What is Business Sustainability?

Learn what business sustainability is, why it’s important, and why it’s good for society and business.

October 24, 2019

Harvard Business School (HBS) classifies business sustainability into two categories:

  • The effect business has on the environment
  • The effect business has on society

The goal of a business sustainability strategy, then, “is to make a positive impact on either one of those areas.”

The World Economic Forum adds specifics on what sustainable practices can encompass: “In today’s context, business sustainability encompasses attention to such issues as climate change, corruption, rule of law, the empowerment of women, human rights, consumption and supply chain practices.”

What Sustainability Means for Business 

When businesses ignore this social and environmental responsibility, according to HBS, it leads to issues like “environmental degradation, inequality and social injustice.” 

“To address these challenges, CEOs are recognizing that they need to incorporate broader principles of sustainability in their everyday business decisions,” reports the World Economic Forum article linked above. “This is not simply a matter of doing the right thing, it’s smart business.”

Why Now?

“Sustainability is at a tipping point,” according to McKinsey and Company.

This information is important to business because “[t]ackling the challenge will present new opportunities for growth, innovation, and resilience investment.”

How Businesses Across Industries are Building Sustainable Strategies

Circular Economy

An overarching strategy businesses in many industries consider is working toward a circular economy. According to the Ellen MacArthur Foundation:

Underpinned by a transition to renewable energy sources, the circular model builds economic, natural and social capital. It is based on three principles:

  • Design out waste and pollution
  • Keep products and materials in use
  • Regenerate natural systems

Sustainable Fashion

The circular economy is of particular interest to the fashion industry. At the 2019 WEAR Conference in Toronto, PwC reported that 5% of global emissions come from the textile industry, and that 2700 liters of water are required to produce one cotton shirt.

“For circular economy — the model for sustainable growth based on the reuse of materials and zero waste — to gain adoption in fashion, systems must exist to maximize each product’s use, retain their highest value and continuously reuse their composite materials,” reports the Connect Fashion Global Initiative.

To implement an effective and efficient circular economy, products and materials must be identified throughout their lifecycle. This is something not done now and can be applicable to industries far beyond the fashion industry.

“Without product identification, it is impossible to operationalize circular economy,” continues Connect Fashion. “Circular economy business models (e.g. resale, rental, reuse, sharing, reverse logistics) require products to be systematically identified to function effectively and scale globally.”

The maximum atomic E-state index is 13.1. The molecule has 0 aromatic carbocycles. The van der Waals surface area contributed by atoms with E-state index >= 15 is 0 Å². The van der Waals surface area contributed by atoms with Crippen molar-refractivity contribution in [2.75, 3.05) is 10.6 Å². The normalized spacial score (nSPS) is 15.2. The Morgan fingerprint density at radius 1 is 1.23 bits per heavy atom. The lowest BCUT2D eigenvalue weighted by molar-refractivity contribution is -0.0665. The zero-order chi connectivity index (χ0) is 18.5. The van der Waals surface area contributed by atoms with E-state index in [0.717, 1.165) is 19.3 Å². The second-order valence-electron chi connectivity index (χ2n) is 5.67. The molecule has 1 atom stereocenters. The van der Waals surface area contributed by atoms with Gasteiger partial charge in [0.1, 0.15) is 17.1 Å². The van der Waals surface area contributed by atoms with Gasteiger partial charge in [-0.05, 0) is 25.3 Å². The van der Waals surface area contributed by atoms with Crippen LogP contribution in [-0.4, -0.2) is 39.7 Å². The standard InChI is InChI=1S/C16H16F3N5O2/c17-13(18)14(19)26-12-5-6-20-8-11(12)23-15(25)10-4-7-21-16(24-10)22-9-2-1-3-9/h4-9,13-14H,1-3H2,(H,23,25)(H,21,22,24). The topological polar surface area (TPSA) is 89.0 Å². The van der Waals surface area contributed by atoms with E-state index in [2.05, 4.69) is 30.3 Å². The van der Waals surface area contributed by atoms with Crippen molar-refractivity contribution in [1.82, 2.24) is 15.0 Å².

Blue Bite contributes to brands being able to identify and analyze products post-sale. See more on how brands promote sustainability with Blue Bite.

Fashion Secondary Markets

Many aspects of the circular economy for the Fashion industry revolve around secondary markets, where products can be resold, rented or reused in other ways. The following stats are from the online thrift store ThredUp:

  • Secondhand is expected to grow 2x in the next 10 years
  • Secondhand, subscription and rental are the top three fastest growing Fashion categories

Secondary markets create a powerful and efficient place for brands to extend the life of garments. But brands must educate consumers on these markets and provide reassurance to both consumers and secondhand markets that the products are authentic. 

See how Sneaker Con leveraged Blue Bite to do just that by adding unique identifiers to verified shoes with attached NFC tags.

Sustainable Packaging

Innovative brands today are turning toward sustainable packaging as an integral part of their sustainability efforts. While this certainly encompasses using sustainable materials for packaging, many brands are going beyond this to transform their packaging into smart packaging that contributes even more to their sustainability strategies.

For example, incorporating a QR code onto your packaging can activate a digital experience that, when scanned by a phone, instructs consumers not only how the product they just scanned has been created using sustainably sourced ingredients, but also instructions on how they can get involved to continue the sustainability lifecycle.

Check out six real world examples of how packaging gets smart.

Sustainable Luxury

Global counterfeiting is currently worth $1.2 trillion and growing.

The Luxury industry also employs the secondhand market to extend the life of products. And as that market grows, the luxury industry is under immense pressure to reassure secondhand buyers that the products they are purchasing are authentic.

Global counterfeiting is currently worth $1.2 trillion dollars, and it’s not getting better. Online secondhand markets make it easy for brands to ensure their products are reused by consumers; these markets also make it easy for counterfeiting to grow.

Blue Bite Authentication protects against this, and is used by consumers and the owners of secondhand markets, themselves. See more on how Blue Bite protects luxury brands and their consumers.

How Blue Bite Promotes Sustainability

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